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Any opinions or improvements suggestions about this low thd 1 khz sine generator ?

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gophert

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Hello

Any opinions or improvements suggestions about this low thd 1 khz sine generator ?

Thank

Bye

Gaetan
For what purpose do you need a 1khz Low THD sine wave generator?
Also, the 071 could use a 100pF cap across pins 1 and 8 (check the datasheet).
 

Nigel Goodwin

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Such devices are as much 'art' as 'science', and I recall that it's easier to get low distortion using a bulb rather than an FET in the feedback - from HP I seem to remember?.
 

Tony Stewart

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The key question is what is your spec for THD? -60 dB? -80dB? -100 dB?? then how will you verify it? If -60 dB, the solution to both could be a Software Sig Gen. and Spectrum Analyzer. Audacity.exe generate anything you can imagine and detect with AUX input. 1556992919517.png
 

Nigel Goodwin

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The key question is what is your spec for THD? -60 dB? -80dB? -100 dB?? then how will you verify it? If -60 dB, the solution to both could be a Software Sig Gen. and Spectrum Analyzer. Audacity.exe generate anything you can imagine and detect with AUX input.
Well that's not how you measure THD, it's in percentages (such as 0.01%) not dB's, and PC hardware is nowhere near capable of the requirements for decent quality audio measurements.

However, pretty cool thing Audacity - and would be VERY useful for less critical applications.
 

Tony Stewart

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Well that's not how you measure THD, it's in percentages (such as 0.01%) not dB's, and PC hardware is nowhere near capable of the requirements for decent quality audio measurements.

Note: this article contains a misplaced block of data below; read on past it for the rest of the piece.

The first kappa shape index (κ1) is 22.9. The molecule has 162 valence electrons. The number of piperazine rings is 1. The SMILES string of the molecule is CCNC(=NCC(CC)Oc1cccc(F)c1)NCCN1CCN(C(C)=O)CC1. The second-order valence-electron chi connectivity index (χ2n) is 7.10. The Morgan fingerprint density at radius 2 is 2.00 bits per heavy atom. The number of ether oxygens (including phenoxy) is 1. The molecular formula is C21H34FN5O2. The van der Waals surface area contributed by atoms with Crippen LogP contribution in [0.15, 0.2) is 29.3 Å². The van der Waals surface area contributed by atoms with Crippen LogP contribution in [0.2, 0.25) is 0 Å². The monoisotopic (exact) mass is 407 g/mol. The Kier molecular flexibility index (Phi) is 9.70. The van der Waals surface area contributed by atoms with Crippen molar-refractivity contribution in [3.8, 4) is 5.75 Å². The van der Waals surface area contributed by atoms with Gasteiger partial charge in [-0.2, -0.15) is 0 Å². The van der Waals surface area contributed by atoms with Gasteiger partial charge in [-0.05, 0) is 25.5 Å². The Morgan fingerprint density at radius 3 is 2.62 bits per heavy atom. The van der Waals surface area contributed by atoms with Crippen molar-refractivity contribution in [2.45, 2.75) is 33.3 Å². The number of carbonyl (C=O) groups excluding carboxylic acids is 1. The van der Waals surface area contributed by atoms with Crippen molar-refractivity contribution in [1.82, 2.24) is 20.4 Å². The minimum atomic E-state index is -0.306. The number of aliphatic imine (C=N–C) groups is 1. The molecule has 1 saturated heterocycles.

Yes of course, but Spectrum Analyzers measure in dB then you convert that to %THD . Last time I used an electret mic with tower Turtle sound card, I was surprised by the SNR and THD it recorded using Audacity. The mic also had a DC response with bias nulled. Let's see how much %THD is -120 dB for the waveform in memory.....
 

gophert

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Uhhh ... a dB is a ratio, as is a percentage.

ak
I've somehow avoided working with db to this point and recently confronted with a similar ratio question. This THD scenario frames it well.

If measuring THD, and there is a 10% positive and 10% negative deviation from the input signal, (i.e. output waveforms deviate from input from 90% to 110% of input), would THD be expressed as 0.9db (for the negative deviation) to 1.1db (positive deviation).
 
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gophert

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Except a percentage is in reference to a known point, a dB isn't - and regardless, you don't give distortion figures in dB - just as you don't give the weight of jewlery in metric tonnes.
How can db be a ratio without a denominator?
 

gophert

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So what's the reference point then?.
You made the claim that dB has no reference point, I am not arguing, I am just asking, how dB can be a ratio without a denominator.
 
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